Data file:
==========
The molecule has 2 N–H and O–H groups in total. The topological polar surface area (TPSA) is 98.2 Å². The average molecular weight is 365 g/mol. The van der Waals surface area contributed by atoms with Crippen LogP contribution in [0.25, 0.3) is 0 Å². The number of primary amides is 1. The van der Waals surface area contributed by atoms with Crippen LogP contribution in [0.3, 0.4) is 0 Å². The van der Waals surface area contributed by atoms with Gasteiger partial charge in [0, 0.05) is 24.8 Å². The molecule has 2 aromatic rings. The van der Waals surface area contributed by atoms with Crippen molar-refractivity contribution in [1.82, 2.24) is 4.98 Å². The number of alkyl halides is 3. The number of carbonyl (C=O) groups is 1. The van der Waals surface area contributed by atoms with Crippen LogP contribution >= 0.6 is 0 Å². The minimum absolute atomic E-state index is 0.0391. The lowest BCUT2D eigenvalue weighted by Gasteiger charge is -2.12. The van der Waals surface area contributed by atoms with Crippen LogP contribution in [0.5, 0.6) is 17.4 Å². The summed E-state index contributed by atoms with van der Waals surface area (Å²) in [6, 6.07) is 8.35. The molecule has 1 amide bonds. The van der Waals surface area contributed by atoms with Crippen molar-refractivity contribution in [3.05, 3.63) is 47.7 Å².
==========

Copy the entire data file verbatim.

The molecule has 2 N–H and O–H groups in total. The topological polar surface area (TPSA) is 98.2 Å². The average molecular weight is 365 g/mol. The van der Waals surface area contributed by atoms with Crippen LogP contribution in [0.25, 0.3) is 0 Å². The number of primary amides is 1. The van der Waals surface area contributed by atoms with Crippen LogP contribution in [0.3, 0.4) is 0 Å². The van der Waals surface area contributed by atoms with Gasteiger partial charge in [0, 0.05) is 24.8 Å². The molecule has 2 aromatic rings. The van der Waals surface area contributed by atoms with Crippen molar-refractivity contribution in [1.82, 2.24) is 4.98 Å². The number of alkyl halides is 3. The number of carbonyl (C=O) groups is 1. The van der Waals surface area contributed by atoms with Crippen LogP contribution >= 0.6 is 0 Å². The minimum absolute atomic E-state index is 0.0391. The lowest BCUT2D eigenvalue weighted by Gasteiger charge is -2.12. The van der Waals surface area contributed by atoms with Crippen LogP contribution in [0.5, 0.6) is 17.4 Å². The summed E-state index contributed by atoms with van der Waals surface area (Å²) in [6, 6.07) is 8.35. The molecule has 1 amide bonds. The van der Waals surface area contributed by atoms with Crippen molar-refractivity contribution in [3.05, 3.63) is 47.7 Å².